As the home health care industry continues to pursue all options to reduce the burdens of new and incoming laws and regulations, one major provider is taking its agenda into its own hands.
Louisville, Kentucky-based Almost Family (Nasdaq: AFAM) has found success by advocating on its own, without the help of outside lobbying resources. The company, which is one of the largest home health care providers in the nation, has taken a state-by-state approach to achieve some of their goals, including getting bills introduced to simplify managed care payment and care delivery systems.
By comparison, other industry organizations and associations, like the National Association for Home Care & Hospice, have worked on pushing through reforms at the federal level and are taking aim at legislative opportunities with a relatively new Congress that may be more favorable to fewer requirements and major health care changes. The Visiting Nurse Associations of America (VNAA) is eyeing new opportunities to relieve burdens by pushing through cuts to regulations—a strategy more in line with the new Trump administration.
Almost Family’s lobbying team is bare bones—just “two men and a truck,” according to Denis Fleming, Jr., vice president of government relations with Almost Family. Fleming also works with Coulter Minix, director of government relations at Almost Family, on advocacy efforts.
“Our experience is unique and also uniquely successful,” Fleming told HHCN of the company’s approach.
While the company also focuses on helping push through changes at the federal level, a state-by-state approach is working, according to Fleming.
Almost Family is working closely with lawmakers in Tennessee and Wisconsin to get managed care bills on the table to ease burdens.
While the industry has continually seen cuts in home health reimbursements rates as part of rebasing, Almost Family has been advocating for higher reimbursements rates for personal care programs in a few states.
In Wisconsin, Almost Family helped get a 4% increase for the state’s personal care program into Gov. Scott Walker’s budget. The budget includes a 2% increase of $5,034,000 for fiscal year 2017-2018 and another 2% increase of $9,936,300 for fiscal year 2018-2019. The increase is the first rate change in nine years.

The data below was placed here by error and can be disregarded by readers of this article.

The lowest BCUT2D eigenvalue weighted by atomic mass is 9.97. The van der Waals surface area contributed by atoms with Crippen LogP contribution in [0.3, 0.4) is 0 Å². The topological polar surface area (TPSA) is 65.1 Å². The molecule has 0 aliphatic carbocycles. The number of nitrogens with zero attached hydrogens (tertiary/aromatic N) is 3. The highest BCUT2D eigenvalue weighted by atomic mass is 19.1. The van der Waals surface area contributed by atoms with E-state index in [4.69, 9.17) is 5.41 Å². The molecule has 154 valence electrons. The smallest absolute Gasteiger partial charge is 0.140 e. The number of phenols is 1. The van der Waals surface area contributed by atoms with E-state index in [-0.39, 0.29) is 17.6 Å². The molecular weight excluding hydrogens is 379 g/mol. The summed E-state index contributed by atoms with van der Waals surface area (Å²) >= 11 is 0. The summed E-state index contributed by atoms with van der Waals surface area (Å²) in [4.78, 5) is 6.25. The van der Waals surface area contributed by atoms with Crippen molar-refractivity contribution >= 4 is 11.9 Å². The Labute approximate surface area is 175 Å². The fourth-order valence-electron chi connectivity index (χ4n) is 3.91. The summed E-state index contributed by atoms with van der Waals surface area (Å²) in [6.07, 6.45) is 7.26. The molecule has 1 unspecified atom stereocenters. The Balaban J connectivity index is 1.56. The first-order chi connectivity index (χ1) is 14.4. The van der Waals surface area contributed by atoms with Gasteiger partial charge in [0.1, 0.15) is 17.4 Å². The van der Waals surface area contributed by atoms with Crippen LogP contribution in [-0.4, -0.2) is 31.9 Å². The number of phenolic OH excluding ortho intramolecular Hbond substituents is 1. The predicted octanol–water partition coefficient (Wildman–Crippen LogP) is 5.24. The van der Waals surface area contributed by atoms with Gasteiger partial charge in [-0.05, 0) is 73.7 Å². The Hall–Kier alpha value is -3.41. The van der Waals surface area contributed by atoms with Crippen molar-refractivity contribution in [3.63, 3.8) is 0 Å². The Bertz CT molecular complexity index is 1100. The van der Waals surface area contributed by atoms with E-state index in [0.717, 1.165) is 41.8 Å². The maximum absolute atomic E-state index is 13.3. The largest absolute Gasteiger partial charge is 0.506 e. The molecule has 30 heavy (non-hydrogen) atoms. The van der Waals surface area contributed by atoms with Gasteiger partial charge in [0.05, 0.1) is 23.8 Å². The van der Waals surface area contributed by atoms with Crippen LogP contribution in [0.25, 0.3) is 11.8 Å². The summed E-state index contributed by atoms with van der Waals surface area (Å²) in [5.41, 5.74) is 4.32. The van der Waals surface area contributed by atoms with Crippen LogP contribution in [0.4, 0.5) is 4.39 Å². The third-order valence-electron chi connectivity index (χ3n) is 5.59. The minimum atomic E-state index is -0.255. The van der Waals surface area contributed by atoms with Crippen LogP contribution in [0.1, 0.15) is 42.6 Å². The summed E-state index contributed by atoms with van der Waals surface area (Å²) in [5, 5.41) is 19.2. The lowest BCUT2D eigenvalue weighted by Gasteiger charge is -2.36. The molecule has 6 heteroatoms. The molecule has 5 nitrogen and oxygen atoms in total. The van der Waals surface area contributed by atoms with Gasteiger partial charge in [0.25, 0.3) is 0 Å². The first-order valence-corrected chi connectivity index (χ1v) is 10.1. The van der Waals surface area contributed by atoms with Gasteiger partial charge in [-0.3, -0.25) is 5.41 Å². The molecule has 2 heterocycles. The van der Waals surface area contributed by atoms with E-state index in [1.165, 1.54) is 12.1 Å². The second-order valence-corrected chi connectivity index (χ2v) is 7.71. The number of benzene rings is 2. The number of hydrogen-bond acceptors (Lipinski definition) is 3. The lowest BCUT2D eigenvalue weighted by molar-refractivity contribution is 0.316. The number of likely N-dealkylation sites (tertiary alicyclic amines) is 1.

If it passes, the increase will likely help reduce turnover among care staff in Wisconsin, where Almost Family saw rates as high as 50% to 60%, according to Fleming. Almost Family has a growing presence in Wisconsin, after the company acquired ResCare assets in the state in 2016.
Turnover is nearly just as bad in Ohio, where gradual cuts to home care and licensed nursing rates has reduced pay for these workers by about $1 less per hour than a decade ago. Ohio Gov. John Kasich’s budget recently included a 5% proposal for higher wages for personal care direct support staff. Fleming said their data played a role in securing the rate increase.
While Almost Family also works with industry organizations and associations, the company is unique in its strategy to go it alone, for the most part. Taking issues right into lawmakers’ offices, Fleming sees the value in working directly with public officials and “energizing” caregivers to show their work—the challenges and the successes—first-hand.
“We lead not with outside lobbyists but with our CEO Bill Yarmuth and President Steve Guenther, who each have 25-plus years with the company,” Fleming said. “They are policy oriented and data driven. We are convinced it’s more authentic to have the actual operators and caregivers propose policy, particularly at the federal level.”
This approach may be successful for other reasons, including cozy connections in Washington, D.C. Fleming himself has a background working in politics, having worked as general counsel to the Governor of Kentucky and as chief of staff to a Congressional member for eight years.
At the federal level, Almost Family was the only home health care company that testified before the Congressional Ways and Means Health Subcommittee on value-based purchasing.
Looking ahead, Fleming and co. are continually focused on getting higher rates approved, putting guardrails on home care audits and piloting home care presumptive eligibility.
Written by Amy Baxter